Reactive classical molecular dynamics simulations of sodium silicate glasses, xNa2O–(100 − x)SiO2 (x = 10–30), under quasi-static loading, were performed for the analysis of molecular scale fracture mechanisms. Mechanical properties of the sodium silicate glasses were consistent with experimentally reported values, and the amount of crack propagation varied with reported fracture toughness values. The most crack propagation occurred in NS20 systems (20-mol% Na2O) compared with the other simulated compositions. Dissipation via two mechanisms, the first through sodium migration as a lower activation energy process and the second through structural rearrangement as a higher activation energy process, was calculated and accounted for the energy that was not stored elastically or associated with the formation of new fracture surfaces. A correlation between crack propagation and energy dissipation was identified, with systems with higher crack propagation exhibiting less energy dissipation. Sodium silicate glass compositions with lower energy dissipation also exhibited the most sodium movement and structural rearrangement within 10 Å of the crack tip during loading. Therefore, high sodium mobility near the crack tip may enable energy dissipation without requiring formation of structural defects. Therefore, the varying mobilities of the network modifiers near crack tips influence the brittleness and the crack growth rate of modified amorphous oxide systems.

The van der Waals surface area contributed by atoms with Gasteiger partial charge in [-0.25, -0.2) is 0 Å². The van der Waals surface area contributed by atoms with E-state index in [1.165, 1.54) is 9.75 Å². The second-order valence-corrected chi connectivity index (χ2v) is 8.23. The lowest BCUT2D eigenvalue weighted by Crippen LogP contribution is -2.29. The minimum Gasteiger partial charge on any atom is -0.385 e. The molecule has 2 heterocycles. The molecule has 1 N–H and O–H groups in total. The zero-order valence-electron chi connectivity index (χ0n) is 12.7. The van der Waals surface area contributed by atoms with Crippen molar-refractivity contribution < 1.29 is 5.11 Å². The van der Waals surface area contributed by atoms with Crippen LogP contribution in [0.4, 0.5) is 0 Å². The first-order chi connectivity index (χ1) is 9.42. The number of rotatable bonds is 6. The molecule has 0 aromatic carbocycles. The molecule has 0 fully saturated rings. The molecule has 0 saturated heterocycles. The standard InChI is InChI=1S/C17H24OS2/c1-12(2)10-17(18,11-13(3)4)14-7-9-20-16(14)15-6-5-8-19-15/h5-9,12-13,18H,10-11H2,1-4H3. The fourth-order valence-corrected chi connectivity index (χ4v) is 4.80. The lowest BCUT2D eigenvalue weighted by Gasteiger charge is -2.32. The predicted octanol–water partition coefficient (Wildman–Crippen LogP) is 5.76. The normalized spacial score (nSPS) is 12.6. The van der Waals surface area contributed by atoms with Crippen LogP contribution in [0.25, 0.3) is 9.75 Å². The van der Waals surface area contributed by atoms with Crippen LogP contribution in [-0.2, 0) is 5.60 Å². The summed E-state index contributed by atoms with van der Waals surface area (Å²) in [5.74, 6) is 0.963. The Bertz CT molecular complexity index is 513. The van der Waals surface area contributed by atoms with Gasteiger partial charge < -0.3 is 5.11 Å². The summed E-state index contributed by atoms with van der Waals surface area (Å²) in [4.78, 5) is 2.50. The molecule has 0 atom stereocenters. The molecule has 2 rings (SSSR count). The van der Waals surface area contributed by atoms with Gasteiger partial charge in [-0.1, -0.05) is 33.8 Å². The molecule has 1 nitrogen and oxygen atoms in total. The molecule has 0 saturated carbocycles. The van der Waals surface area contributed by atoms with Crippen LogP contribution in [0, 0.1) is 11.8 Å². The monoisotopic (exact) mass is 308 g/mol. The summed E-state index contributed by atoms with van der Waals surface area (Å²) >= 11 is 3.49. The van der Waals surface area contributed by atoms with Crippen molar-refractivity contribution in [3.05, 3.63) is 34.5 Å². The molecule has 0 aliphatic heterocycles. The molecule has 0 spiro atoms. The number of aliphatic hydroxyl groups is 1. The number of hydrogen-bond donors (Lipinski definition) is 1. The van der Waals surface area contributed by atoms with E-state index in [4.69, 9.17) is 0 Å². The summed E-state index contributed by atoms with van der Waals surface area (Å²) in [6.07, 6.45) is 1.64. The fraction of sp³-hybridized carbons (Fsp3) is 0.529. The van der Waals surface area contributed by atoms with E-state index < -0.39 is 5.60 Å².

Direct air capture (DAC) of CO2 is one of the negative emission technologies under development to limit the impacts of climate change. The dilute concentration of CO2 in the atmosphere (~400 ppm) requires new materials for carbon capture with increased CO2 selectivity that is not met with current materials. Porous liquids (PLs) are an emerging material that consist of a combination of solvents and porous hosts creating a liquid with permanent porosity. PLs have demonstrated excellent CO2 selectivity, but the features that control how and why PLs selectively capture CO2 is unknown. To elucidate these mechanisms, density functional theory (DFT) simulations were used to investigate two different PLs. The first is a ZIF-8 porous host in a water/glycol/2-methylimidazole solvent. The second is the CC13 porous organic cage with multiple bulky solvents. DFT simulations identified that in both systems, CO2 preferentially bound in the pore window rather than in the internal pore space, identifying that the solvent-porous host interface controls the CO2 selectivity. Additionally, SNL synthesized ZIF-8 based PL compositions. Evaluation of the long-term stability of the PL identified no change in the ZIF-8 crystallinity after multiple agitation cycles, identifying its potential for use in carbon capture systems. Through this project, SNL has developed a fundamental understanding of solvent-host interactions, as well as how and where CO2 binds in PLs. Through these results, future efforts will focus not on how CO2 behaves inside the pore, but on the porous host-solvent interface as the driving force for PL stability and CO2 selectivity.